Research Shows the Benefits of Re-Imagining and Rewriting Your Past
Turning now to the intervention, the GCBT continued for an 8-week period with sessions lasting for 3 hours that were conducted by a clinical psychologist. Again, this was a typical CBT intervention aimed at detecting and then changing automatic thoughts and their associated emotions. In the IR component of the treatment, which was conducted individually, the clinician instructed participants to retell the memory from the perspective of the person they were at the time, starting with the beginning, and ending when they reached the moment of peak distress. Then the clinician instructed the participants to fast forward to their current self and to alter the course of events until they could imagine a more positive or satisfying outcome. In the next session, participants then were invited to relive the experience and incorporate the script of that better outcome. At that point, participants also were given “safe place imagery” so that they could console themselves, again, from the perspective of their older self.
As the authors predicted, IR provided an added boost to GCBT’s effects on the key outcome measures of the study (the SIAS and SPS). Compared to GCBT alone, moreover, the IR helped participants lower their fear of negative evaluation, identification with negative core beliefs, and negative affect. As an added benefit, the IR intervention promoted lower levels of shame associated with the aversive event. Participants also reported a boost to their mood.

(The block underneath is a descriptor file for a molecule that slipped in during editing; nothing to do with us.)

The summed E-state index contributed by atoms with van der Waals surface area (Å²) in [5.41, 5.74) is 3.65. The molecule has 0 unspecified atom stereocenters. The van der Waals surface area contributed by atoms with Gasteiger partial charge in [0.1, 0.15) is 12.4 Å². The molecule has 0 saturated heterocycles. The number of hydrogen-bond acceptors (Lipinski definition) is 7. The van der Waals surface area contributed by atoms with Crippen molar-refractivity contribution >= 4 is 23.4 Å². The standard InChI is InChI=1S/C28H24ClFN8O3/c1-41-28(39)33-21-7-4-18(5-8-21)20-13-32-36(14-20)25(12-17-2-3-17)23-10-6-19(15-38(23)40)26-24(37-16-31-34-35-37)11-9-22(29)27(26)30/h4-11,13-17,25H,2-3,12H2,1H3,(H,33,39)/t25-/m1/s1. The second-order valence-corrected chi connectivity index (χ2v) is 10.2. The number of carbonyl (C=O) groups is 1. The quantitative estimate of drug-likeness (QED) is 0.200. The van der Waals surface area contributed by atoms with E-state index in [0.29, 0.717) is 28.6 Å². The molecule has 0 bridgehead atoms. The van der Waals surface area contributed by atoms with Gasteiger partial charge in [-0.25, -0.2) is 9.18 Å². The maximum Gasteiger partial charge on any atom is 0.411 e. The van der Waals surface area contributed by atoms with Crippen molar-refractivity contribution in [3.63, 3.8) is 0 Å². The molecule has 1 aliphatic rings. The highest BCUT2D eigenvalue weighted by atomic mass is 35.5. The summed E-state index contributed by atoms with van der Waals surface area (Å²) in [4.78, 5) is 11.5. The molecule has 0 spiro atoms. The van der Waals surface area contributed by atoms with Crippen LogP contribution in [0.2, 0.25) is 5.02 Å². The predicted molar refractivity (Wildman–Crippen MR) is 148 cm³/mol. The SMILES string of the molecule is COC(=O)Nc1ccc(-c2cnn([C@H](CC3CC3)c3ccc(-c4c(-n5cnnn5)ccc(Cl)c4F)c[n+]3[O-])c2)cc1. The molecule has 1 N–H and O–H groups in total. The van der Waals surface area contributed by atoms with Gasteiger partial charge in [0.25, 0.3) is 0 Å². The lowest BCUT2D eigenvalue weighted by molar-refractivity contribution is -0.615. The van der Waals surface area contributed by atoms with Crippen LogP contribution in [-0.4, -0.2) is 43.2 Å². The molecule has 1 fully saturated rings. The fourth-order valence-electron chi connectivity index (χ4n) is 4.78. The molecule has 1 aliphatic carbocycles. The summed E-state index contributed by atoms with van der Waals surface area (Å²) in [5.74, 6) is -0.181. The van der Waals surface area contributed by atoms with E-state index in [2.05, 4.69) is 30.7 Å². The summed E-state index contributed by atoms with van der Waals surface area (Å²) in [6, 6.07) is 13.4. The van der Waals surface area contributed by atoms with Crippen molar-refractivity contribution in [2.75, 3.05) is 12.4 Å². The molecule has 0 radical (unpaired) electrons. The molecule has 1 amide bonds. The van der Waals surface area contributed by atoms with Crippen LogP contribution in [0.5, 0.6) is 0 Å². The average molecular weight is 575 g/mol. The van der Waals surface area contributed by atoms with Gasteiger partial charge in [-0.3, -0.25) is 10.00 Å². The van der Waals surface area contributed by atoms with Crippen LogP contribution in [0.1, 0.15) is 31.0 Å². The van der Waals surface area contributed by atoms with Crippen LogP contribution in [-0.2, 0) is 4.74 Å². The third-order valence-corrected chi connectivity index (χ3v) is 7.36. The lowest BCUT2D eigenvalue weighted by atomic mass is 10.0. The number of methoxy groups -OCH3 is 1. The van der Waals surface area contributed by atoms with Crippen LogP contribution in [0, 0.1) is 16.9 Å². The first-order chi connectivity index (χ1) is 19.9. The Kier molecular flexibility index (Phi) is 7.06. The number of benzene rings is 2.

The lack of a control group posed a limitation to the study’s findings, a problem the authors acknowledge. Additionally, the measures intended to detect changes in symptoms were administered only after the final session and not after some time had elapsed. There’s no way of knowing, then, how long the benefits of the IR continued. However, the impact of the IR intervention at least gave participants a fresh look at elements of their past that may have haunted them for years.
To sum up
, nipping social anxiety in the bud can begin by taking an honest and comprehensive look at your most painful social episodes. The next step is to be willing to write a different ending than the one you experienced. As you do so, your “current” self can redraw the course of history of your “past” self. Clearly, the more time that’s elapsed between those selves the more difficult such a reworking can be. However, if you’re able to catch the memory before it becomes too deeply ingrained, you may be able to move from fear to fulfillment as you step into your own particular limelight.